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AJR Am J Roentgenol. 2009 Oct;193(4):986-93. doi: 10.2214/AJR.08.1229.

Is breast MRI helpful in the evaluation of inconclusive mammographic findings?

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Department of Radiology, Breast Imaging Center, Cancer Institute, New York University School of Medicine, New York, NY 10016, USA.



The purpose of this study was to evaluate the usefulness of MRI of the breast in cases in which mammographic or sonographic findings are inconclusive.


We retrospectively reviewed images from 115 MRI examinations of the breast performed from 1999 to 2005 for the indication of problem-solving for inconclusive findings on a mammogram. Forty-eight of the 115 women (41.8%) were at high risk. We discerned whether sonography or MRI was used as an adjunctive tool and correlated the findings with those in the pathology database.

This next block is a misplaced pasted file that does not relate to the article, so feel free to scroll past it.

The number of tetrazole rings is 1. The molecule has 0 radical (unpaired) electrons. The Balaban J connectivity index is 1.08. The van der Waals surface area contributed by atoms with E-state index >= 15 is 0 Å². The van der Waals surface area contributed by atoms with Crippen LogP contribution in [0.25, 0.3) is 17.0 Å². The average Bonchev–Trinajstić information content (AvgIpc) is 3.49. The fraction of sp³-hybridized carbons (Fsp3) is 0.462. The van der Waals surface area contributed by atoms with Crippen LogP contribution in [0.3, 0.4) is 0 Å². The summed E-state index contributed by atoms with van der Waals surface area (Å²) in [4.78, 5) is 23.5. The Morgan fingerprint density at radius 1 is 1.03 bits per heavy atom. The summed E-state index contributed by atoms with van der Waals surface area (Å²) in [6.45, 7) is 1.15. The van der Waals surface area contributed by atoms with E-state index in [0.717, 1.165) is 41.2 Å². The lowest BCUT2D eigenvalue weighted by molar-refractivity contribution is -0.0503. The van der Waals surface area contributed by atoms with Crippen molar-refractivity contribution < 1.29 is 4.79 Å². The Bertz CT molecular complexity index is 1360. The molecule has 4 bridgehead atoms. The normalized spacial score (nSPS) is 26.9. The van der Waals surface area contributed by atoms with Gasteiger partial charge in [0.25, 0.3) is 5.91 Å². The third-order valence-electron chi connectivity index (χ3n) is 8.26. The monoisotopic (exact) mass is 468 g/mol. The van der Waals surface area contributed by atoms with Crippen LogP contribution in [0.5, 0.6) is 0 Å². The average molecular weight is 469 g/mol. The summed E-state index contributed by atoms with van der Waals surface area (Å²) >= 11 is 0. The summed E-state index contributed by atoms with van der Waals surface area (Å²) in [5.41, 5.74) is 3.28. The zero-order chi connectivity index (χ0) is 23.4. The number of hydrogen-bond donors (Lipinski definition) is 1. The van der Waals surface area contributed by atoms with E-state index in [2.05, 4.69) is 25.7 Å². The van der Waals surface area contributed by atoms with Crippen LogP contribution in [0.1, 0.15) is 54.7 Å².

The equivocal findings most frequently leading to MRI were asymmetry and architectural distortion. No suspicious MRI correlate was found in 100 of 115 cases (87%). These cases were found stable at follow-up mammography or MRI after a mean of 34 months. Fifteen enhancing masses (13%) that corresponded to the mammographic abnormality were seen on MR images. All masses identified at MRI were accurately localized for biopsy, and six malignant lesions were identified. Four of six malignant tumors were seen in one mammographic view only; two were seen on second-look ultrasound images. MRI had a sensitivity of 100% and compared with mammography had significantly higher specificity (91.7% vs 80.7%, p = 0.029), positive predictive value (40% vs 8.7%, p = 0.032), and overall accuracy (92.2% vs 78.3%, p = 0.0052). Eighteen incidental lesions (15.7%) were detected at MRI, and all were subsequently found benign.


We found breast MRI to be a useful adjunctive tool when findings at conventional imaging were equivocal. Strict patient selection criteria should be used because of the high frequency of incidental lesions seen on MR images.

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